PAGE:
Sunday, September 28, 2008

"Emergency Economic Stabilization Act of 2008" - Draft Proposal for Housing Bailout

The draft proposal for the Bailout is available as a pdf here.

Many reasonable people feel this bill still gives too much unfettered power to Secretary of the Treasury Comrade Paulson, who will become Dictator Paulson. Additionally, it uses too much of taxpayers' money. It "rescues" Wall Street supposedly for the benefit of "Main Street." However, there's not enough financial penalty for the greedmongers that caused the problem, and the nationalization is too costly.

Read liberal view of Economist Paul Krugman, here.

Read the conservative view of Ben Stein, here.

*To contact your House of Representatives member by phone/fax/email, find the address here. The House is expected to vote on Monday.

To contact your Senator, find the phone/fax/email here. The Senate is expected to vote on Wednesday.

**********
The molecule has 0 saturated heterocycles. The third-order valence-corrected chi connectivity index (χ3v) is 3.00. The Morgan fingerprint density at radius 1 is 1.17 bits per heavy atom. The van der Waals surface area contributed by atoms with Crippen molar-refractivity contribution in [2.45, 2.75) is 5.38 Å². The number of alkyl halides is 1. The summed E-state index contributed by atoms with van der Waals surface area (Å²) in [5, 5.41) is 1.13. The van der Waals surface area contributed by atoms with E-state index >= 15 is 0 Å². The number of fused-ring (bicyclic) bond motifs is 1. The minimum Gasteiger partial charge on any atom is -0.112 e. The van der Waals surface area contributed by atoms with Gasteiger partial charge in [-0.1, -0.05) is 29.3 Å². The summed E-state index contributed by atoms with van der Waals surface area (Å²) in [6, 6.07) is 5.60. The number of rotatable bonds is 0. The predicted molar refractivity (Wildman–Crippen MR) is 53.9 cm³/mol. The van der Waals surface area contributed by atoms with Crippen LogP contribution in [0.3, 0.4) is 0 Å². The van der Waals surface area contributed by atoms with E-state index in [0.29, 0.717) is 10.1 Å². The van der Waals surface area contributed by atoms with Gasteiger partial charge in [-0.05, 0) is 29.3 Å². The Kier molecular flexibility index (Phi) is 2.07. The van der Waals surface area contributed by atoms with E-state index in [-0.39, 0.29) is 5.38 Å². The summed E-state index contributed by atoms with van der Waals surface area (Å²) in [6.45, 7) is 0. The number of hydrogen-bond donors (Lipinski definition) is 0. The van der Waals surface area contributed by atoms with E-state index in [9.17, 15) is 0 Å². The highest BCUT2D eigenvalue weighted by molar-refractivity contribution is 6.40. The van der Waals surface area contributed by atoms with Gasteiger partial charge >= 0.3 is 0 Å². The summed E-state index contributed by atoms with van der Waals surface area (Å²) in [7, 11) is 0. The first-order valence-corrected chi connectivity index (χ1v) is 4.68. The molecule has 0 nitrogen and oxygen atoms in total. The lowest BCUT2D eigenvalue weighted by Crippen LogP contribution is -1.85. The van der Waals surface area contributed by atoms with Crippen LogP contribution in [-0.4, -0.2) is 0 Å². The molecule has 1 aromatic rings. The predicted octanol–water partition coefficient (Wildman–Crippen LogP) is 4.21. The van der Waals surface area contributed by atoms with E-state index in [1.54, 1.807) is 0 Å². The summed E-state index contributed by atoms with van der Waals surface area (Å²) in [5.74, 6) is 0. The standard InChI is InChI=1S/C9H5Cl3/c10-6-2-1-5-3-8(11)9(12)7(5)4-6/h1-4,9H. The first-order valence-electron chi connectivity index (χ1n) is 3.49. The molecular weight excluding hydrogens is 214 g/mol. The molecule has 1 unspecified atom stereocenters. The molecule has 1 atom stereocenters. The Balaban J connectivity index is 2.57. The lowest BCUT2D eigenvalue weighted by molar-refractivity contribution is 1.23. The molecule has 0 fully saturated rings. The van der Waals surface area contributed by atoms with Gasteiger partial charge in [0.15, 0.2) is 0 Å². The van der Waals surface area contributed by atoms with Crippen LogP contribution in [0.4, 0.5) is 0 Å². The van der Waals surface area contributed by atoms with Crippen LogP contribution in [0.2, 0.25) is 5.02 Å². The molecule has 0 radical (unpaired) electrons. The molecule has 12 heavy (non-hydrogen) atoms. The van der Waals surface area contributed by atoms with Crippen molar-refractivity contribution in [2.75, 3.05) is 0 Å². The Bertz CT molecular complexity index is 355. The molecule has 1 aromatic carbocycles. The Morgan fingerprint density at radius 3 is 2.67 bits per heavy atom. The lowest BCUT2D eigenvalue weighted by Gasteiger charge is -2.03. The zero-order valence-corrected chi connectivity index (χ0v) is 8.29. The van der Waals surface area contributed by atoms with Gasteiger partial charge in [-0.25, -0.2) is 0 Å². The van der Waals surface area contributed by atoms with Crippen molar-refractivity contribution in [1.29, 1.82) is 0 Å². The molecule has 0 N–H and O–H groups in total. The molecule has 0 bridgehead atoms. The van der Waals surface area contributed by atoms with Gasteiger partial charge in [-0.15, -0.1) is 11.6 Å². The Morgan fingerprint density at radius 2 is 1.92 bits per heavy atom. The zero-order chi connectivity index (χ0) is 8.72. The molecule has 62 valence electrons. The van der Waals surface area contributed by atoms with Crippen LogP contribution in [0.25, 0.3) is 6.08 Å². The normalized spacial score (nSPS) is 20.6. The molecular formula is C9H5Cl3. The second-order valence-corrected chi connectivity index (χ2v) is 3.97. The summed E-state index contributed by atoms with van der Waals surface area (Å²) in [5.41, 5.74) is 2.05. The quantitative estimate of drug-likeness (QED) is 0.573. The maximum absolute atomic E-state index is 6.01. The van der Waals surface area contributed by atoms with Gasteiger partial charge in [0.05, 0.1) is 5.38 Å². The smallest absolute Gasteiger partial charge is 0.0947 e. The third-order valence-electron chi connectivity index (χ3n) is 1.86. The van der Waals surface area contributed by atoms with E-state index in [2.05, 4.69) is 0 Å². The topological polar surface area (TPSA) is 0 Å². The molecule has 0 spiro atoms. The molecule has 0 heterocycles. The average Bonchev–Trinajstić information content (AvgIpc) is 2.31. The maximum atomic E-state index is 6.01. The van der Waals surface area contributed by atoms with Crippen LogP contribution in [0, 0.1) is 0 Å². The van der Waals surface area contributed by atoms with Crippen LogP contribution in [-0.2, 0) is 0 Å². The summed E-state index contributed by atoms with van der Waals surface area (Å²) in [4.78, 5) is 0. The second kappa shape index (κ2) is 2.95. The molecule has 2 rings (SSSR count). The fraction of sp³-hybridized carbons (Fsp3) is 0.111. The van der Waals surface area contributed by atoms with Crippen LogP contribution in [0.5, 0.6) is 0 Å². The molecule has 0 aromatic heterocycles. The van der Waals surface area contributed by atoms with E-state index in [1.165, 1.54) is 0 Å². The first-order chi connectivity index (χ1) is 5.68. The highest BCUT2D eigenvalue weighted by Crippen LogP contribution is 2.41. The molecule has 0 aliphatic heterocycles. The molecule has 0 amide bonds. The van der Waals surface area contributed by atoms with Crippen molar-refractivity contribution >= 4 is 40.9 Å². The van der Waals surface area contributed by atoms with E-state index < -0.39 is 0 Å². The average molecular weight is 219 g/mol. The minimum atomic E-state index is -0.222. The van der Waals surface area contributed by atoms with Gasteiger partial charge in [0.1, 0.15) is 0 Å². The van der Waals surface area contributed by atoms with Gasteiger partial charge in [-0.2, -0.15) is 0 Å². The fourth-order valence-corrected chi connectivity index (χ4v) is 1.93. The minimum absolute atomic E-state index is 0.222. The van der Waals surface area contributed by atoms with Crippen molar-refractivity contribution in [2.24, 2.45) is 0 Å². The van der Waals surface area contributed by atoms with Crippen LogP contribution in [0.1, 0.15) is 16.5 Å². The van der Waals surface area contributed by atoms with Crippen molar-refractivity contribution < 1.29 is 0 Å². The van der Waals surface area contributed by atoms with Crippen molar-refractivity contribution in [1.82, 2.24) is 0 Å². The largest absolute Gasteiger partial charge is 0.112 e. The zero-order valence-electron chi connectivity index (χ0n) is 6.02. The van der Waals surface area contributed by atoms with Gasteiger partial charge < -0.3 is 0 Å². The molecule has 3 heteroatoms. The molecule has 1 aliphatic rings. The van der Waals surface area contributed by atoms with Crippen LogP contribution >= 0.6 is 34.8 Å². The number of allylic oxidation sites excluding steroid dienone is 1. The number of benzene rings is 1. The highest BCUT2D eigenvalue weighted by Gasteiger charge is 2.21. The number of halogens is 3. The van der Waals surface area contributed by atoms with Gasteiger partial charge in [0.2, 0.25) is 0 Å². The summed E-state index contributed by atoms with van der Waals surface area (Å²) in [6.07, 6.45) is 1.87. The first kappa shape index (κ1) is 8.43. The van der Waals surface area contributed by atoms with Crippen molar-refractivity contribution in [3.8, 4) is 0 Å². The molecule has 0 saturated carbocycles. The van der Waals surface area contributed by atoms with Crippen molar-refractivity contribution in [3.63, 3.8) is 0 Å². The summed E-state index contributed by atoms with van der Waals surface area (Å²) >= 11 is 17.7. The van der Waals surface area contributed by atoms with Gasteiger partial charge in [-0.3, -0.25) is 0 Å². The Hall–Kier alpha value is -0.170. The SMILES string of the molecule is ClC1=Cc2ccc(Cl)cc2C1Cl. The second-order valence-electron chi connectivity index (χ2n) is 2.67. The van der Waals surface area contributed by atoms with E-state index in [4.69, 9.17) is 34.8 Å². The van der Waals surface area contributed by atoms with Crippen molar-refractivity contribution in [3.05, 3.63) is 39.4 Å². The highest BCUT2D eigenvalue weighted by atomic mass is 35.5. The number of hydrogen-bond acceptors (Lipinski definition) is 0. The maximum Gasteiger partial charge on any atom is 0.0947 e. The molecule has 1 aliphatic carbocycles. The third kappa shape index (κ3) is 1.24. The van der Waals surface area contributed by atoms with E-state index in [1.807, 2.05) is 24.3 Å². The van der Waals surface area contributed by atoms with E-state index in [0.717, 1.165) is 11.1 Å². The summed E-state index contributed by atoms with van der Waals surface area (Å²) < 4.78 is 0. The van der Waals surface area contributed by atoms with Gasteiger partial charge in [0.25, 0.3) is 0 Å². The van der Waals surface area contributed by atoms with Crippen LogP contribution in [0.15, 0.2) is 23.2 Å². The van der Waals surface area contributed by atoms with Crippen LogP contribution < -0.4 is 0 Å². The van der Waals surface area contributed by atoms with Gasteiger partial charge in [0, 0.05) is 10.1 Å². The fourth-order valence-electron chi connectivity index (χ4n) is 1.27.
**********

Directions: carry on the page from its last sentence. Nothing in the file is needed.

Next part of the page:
Meanwhile, even as we type this on Sunday night, there are banks going under, due to this crisis, across the Atlantic: B & B in Britain has been nationalized, and Fortis faces failure. Here iin the US, Wachovia may face seizure by the Fed, as WaMu did, if a buyer is not found.

WANT MORE INFO? Check out Barry Ritholtz's incredible "Bailout Linkfest" at The Big Picture, which includes articles, analysis, videos, interactives, Wall Street research, and so on.


jason said...

Here's another point of view from Wall Street:

"...home prices are still going to fall. Bank of America is not going to change their lending standards to a consumer just because their balance sheet looks a little better today than it did yesterday. They're still going to want 20% down, they're still going to want you to document your income in order to get a mortgage, so that's not going to change...
this is a de-leveraging process that's going to happen no matter what, whether the government gets involved or not..."
Peter Boockvar, equity strategist at Miller Tabak.

Montpellier said...

That is exactly how this will play out, and that is why this bailout doesn't do anything for anyone but the big banks.

The housing crash is still coming and John Q. Public is still gonna be hurting.

At best, this bailout will simple be a return to status-quo-ante-1999. The only way we'd see a return to the '06 market is if somebody turned the money spigot back on WFO, and that's just not gonna happen. $700B is a drop in the bucket, compared to that.